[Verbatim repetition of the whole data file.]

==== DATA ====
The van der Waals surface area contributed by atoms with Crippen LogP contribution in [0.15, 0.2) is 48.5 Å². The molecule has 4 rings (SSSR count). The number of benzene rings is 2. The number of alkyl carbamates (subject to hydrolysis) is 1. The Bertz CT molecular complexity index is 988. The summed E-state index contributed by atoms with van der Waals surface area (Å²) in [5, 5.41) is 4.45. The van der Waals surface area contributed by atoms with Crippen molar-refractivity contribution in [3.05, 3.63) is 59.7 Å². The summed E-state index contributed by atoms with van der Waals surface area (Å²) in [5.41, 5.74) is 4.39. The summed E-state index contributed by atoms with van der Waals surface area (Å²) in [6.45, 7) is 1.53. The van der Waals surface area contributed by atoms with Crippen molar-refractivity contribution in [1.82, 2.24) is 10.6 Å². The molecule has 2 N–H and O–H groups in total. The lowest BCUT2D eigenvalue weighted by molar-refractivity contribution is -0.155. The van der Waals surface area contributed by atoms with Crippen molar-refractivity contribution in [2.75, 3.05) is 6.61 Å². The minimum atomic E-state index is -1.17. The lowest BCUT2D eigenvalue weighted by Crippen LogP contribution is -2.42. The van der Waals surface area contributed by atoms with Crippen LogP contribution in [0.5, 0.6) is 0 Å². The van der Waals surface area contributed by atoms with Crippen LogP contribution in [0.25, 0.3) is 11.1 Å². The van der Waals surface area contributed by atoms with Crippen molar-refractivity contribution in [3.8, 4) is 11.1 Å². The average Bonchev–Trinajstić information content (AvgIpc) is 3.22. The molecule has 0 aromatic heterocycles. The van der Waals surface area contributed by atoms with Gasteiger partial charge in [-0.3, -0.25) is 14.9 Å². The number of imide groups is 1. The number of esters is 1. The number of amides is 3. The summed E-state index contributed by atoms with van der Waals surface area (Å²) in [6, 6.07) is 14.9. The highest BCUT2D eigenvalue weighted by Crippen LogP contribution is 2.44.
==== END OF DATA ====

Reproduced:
The van der Waals surface area contributed by atoms with Crippen LogP contribution in [0.15, 0.2) is 48.5 Å². The molecule has 4 rings (SSSR count). The number of benzene rings is 2. The number of alkyl carbamates (subject to hydrolysis) is 1. The Bertz CT molecular complexity index is 988. The summed E-state index contributed by atoms with van der Waals surface area (Å²) in [5, 5.41) is 4.45. The van der Waals surface area contributed by atoms with Crippen molar-refractivity contribution in [3.05, 3.63) is 59.7 Å². The summed E-state index contributed by atoms with van der Waals surface area (Å²) in [5.41, 5.74) is 4.39. The summed E-state index contributed by atoms with van der Waals surface area (Å²) in [6.45, 7) is 1.53. The van der Waals surface area contributed by atoms with Crippen molar-refractivity contribution in [1.82, 2.24) is 10.6 Å². The molecule has 2 N–H and O–H groups in total. The lowest BCUT2D eigenvalue weighted by molar-refractivity contribution is -0.155. The van der Waals surface area contributed by atoms with Crippen molar-refractivity contribution in [2.75, 3.05) is 6.61 Å². The minimum atomic E-state index is -1.17. The lowest BCUT2D eigenvalue weighted by Crippen LogP contribution is -2.42. The van der Waals surface area contributed by atoms with Crippen LogP contribution in [0.5, 0.6) is 0 Å². The van der Waals surface area contributed by atoms with Crippen LogP contribution in [0.25, 0.3) is 11.1 Å². The van der Waals surface area contributed by atoms with Crippen molar-refractivity contribution in [3.8, 4) is 11.1 Å². The average Bonchev–Trinajstić information content (AvgIpc) is 3.22. The molecule has 0 aromatic heterocycles. The van der Waals surface area contributed by atoms with Gasteiger partial charge in [-0.3, -0.25) is 14.9 Å². The number of imide groups is 1. The number of esters is 1. The number of amides is 3. The summed E-state index contributed by atoms with van der Waals surface area (Å²) in [6, 6.07) is 14.9. The highest BCUT2D eigenvalue weighted by Crippen LogP contribution is 2.44.